Sen. Gunn issued a statement on Wednesday. "I'm opposed to giving men access to girls’ locker rooms and bathrooms, but I also am concerned about the impact HB 2 is having on our state and the Triad -- especially NCAA and Atlantic Coast Conference athletic championship events -- and I think it is time we give serious consideration to modifying, or possibly repealing, HB 2," Sen. Gunn said in the statement, posted to his social media accounts. "It is time for the federal courts to protect women and girls' privacy and strike down President Obama's bathroom sharing mandate." The ACC's cancelations had come just prior to Sen. Gunn's statement, with the organization's council of presidents emphasizing their commitment to "equality, diversity, inclusion and non-discrimination" and declaring HB2 "inconsistent with these values." Gov. Pat McCrory, who supports HB2 on the basis of privacy and safety, responded in separate statements to the sports organizations. "The issue of redefining gender and basic norms of privacy will be resolved in the near future in the United States court system for not only North Carolina, but the entire nation," he said in a press release after the ACC withdrawal. "I strongly encourage all public and private institutions to both respect and allow our nation’s judicial system to proceed without economic threats or political retaliation toward the 22 states that are currently challenging government overreach."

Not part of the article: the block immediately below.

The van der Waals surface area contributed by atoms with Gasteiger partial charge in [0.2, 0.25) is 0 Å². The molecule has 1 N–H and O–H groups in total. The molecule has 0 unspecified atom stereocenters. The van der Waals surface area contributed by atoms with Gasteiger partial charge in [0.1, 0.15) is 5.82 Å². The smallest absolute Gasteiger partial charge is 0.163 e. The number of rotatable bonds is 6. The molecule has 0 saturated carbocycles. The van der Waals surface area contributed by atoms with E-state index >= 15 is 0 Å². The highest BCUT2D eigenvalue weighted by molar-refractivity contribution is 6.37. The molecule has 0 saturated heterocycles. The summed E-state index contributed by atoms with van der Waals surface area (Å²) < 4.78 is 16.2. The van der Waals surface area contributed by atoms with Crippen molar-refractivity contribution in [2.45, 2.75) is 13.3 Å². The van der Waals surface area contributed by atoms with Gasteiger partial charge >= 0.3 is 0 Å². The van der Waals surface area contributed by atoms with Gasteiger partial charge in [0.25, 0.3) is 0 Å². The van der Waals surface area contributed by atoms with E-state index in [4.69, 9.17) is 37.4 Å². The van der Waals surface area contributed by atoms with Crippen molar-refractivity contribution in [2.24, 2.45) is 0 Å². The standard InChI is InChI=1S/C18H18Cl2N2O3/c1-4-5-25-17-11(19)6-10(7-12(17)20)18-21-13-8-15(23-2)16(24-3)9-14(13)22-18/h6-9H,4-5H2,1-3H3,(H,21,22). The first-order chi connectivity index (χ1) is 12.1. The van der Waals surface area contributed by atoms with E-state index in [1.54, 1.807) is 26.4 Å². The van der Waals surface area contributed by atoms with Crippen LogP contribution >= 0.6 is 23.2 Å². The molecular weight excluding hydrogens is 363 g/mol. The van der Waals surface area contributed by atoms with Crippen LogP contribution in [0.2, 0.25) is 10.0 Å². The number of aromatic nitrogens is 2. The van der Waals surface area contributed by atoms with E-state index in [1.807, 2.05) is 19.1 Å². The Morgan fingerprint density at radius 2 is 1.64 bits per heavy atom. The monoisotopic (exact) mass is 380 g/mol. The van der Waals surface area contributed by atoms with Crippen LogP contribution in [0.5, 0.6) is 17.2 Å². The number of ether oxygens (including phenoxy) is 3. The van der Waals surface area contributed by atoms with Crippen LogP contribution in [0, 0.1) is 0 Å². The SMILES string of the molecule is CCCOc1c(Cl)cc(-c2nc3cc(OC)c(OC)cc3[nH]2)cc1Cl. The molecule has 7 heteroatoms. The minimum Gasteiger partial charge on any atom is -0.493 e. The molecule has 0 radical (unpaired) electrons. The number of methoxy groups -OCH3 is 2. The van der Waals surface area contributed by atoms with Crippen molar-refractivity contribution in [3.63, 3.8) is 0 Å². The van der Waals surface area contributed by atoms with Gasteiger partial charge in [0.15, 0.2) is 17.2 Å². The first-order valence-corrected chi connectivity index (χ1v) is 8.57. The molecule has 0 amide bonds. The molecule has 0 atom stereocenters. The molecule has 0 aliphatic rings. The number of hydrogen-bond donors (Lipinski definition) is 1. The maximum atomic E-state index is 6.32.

On Thursday, Rep. Pendleton said he wanted the legislature to revisit HB2 in a special session, though he added that there still should be a law preventing men from entering women's restrooms, according to the News & Observer. The Raleigh newspaper also reported that Sen. Jeff Tarte of Cornelius had voiced interest in getting parties together for amendments to HB2, saying the situation might worsen for North Carolina if it stays in effect as is. While HB2's restroom piece has received arguably most of the public's attention, the N&O ran an article reminding readers of other components, including the prohibition on local governments from passing their own non-discrimination ordinances and from placing certain requirements on contractors. The League voiced early opposition to HB2 for its limitations on local authority and, ultimately, the political power of local residents who elect their municipal decisionmakers.